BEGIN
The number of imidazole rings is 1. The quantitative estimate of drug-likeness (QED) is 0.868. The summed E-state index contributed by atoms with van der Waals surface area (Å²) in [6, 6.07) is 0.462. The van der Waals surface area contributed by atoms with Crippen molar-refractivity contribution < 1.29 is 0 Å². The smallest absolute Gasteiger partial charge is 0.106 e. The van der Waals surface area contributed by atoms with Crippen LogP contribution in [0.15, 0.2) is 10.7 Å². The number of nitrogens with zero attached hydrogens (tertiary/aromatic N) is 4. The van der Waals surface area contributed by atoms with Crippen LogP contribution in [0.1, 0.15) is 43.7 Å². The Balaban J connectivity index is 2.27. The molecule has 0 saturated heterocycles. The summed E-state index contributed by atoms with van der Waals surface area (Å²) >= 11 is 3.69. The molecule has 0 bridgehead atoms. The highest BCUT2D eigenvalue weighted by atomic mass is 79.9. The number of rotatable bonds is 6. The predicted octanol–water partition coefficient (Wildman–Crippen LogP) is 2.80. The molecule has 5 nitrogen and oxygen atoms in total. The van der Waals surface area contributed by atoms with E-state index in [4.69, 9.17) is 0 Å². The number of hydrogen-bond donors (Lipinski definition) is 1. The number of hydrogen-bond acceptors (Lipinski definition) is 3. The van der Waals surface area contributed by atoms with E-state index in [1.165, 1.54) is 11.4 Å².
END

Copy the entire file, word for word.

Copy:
The number of imidazole rings is 1. The quantitative estimate of drug-likeness (QED) is 0.868. The summed E-state index contributed by atoms with van der Waals surface area (Å²) in [6, 6.07) is 0.462. The van der Waals surface area contributed by atoms with Crippen molar-refractivity contribution < 1.29 is 0 Å². The smallest absolute Gasteiger partial charge is 0.106 e. The van der Waals surface area contributed by atoms with Crippen LogP contribution in [0.15, 0.2) is 10.7 Å². The number of nitrogens with zero attached hydrogens (tertiary/aromatic N) is 4. The van der Waals surface area contributed by atoms with Crippen LogP contribution in [0.1, 0.15) is 43.7 Å². The Balaban J connectivity index is 2.27. The molecule has 0 saturated heterocycles. The summed E-state index contributed by atoms with van der Waals surface area (Å²) >= 11 is 3.69. The molecule has 0 bridgehead atoms. The highest BCUT2D eigenvalue weighted by atomic mass is 79.9. The number of rotatable bonds is 6. The predicted octanol–water partition coefficient (Wildman–Crippen LogP) is 2.80. The molecule has 5 nitrogen and oxygen atoms in total. The van der Waals surface area contributed by atoms with E-state index in [4.69, 9.17) is 0 Å². The number of hydrogen-bond donors (Lipinski definition) is 1. The number of hydrogen-bond acceptors (Lipinski definition) is 3. The van der Waals surface area contributed by atoms with E-state index in [1.165, 1.54) is 11.4 Å².